Are you thinking about homeschooling? Maybe you are wondering if it’s the right thing for your family?
My husband and I first considered homeschooling long before we had our first child. I was working as a health coach at the time and I knew I wanted to be home with our future children. The story of how that philosophy developed is a detailed one. The short story is that we felt compelled to be as hands-on as possible with our children’s education.
There are obviously a number of ways ways to go about this. Many families choose public school; others choose private. And they are able to be involved in their kids’ lives. We’ve simply found it to be the best choice for our family. I can’t tell you whether YOU should homeschool or not. You need to determine what’s best for your family.
Have you said to yourself: “I am very confused about where to start.”
As a new homeschooling mama, I quickly became very overwhelmed with where to begin. Are there certain posts to read? Books? What curriculum should I choose? Should I join a co-op? I realized each person’s approach was different.
I was looking for the basics. Could I even be a homeschooling mama?
Four Things to Keep in Mind if You Are Considering Homeschooling
On the fence?
Are you unsure that homeschooling is for you? Ask yourself these four questions.
Do you have the time to make this a priority in your life? Do you work? If so, would you be able to cut back on your hours and work from home? Would you be able to quit your job and live on less? I worked from home but very little at first – 4 hours per week. We gave up a lot of “material things” and vacations so I could stay home with the kids and every bit of it was worth it.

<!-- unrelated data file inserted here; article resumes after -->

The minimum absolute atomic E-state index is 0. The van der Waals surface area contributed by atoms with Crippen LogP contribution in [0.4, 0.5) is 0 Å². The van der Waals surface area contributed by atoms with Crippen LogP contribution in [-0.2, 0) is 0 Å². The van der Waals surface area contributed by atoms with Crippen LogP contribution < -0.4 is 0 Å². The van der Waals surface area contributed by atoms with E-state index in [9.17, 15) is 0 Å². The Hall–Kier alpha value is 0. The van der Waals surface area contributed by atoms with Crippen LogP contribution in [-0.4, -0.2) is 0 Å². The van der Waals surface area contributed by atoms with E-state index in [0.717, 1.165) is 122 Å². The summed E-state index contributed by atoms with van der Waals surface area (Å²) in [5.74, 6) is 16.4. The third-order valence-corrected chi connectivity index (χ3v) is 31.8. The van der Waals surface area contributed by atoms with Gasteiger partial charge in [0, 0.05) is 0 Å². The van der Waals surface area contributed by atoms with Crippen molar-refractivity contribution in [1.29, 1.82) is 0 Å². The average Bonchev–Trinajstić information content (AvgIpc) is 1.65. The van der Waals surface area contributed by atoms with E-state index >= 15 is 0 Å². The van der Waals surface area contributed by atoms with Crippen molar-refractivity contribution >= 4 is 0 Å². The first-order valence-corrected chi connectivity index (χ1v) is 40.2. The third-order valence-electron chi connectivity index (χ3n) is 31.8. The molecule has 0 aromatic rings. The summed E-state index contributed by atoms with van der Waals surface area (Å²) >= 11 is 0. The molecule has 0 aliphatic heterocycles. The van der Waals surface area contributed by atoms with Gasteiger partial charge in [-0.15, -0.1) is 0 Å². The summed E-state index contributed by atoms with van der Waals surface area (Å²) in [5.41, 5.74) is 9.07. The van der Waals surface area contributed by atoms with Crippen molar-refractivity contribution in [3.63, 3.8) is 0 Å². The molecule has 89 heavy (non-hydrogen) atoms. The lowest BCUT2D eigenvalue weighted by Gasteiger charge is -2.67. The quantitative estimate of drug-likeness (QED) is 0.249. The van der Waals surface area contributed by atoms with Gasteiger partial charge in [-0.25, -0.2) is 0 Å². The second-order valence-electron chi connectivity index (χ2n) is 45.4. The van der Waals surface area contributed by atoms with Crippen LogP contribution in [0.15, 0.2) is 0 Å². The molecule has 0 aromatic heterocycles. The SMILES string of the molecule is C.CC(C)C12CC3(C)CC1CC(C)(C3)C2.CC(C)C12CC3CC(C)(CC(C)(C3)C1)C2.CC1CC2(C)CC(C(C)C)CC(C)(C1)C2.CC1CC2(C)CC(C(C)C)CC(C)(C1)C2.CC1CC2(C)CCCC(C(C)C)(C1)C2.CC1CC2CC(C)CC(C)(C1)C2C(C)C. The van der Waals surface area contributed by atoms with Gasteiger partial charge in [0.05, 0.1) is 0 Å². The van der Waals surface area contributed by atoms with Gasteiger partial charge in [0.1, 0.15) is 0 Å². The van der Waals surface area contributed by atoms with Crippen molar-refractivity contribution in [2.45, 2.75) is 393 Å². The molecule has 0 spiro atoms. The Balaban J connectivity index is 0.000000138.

This definitely helps but isn’t a deal breaker. There is quite a bit of organization in:
- setting up a schedule
- dividing up the curriculum into daily tasks so you will get through the full curriculum in the school year
- planning projects
- buying the curriculum
- setting up field trips
- setting up time with other kids
And this is on top of the normal running around for sports, clubs, etc. Teaching your children to be organized helps a great deal. You can split a class with another family. I know families that the children would go over a friends house for one day a week for a science lesson and then work independently on their own lessons. Then on another day of the week their children would go to the other house with all of their studies and would do the science lesson. This gave the mom’s both a day off from schooling during the week, which gave us more time to prepare lessons without interruption and have some down time as well.
#3 Household Responsibilities:
Can you live in a constantly “lived in house”? Gone are the days of leaving the house clean and it’s still clean when everyone gets back home. You will be home an awful lot. House cleaning does not stay a priority when you are homeschooling – at least not for me. And there is always the opportunity for life skills – the children helping out with the house cleaning.
#4 A Different Life:
Can you live with being different? For some people this is the hardest part. They have a tough time being different from everyone else. There were many times that I chatted with other moms and they asked where my children went to school. When I told them they are homeschooled, they didn’t get it. Some will even become quite offended or uncomfortable.
There is nothing wrong with taking a different path than everyone else. I do believe when something doesn’t work for you there is another way and I’m not just talking about schooling my children. Life is too short to follow everyone else around and not take the time to discover your own gifts and what you are meant to become.
Two roads diverged in a wood, and I—
I took the one less traveled by,
And that has made all the difference.
— Robert Frost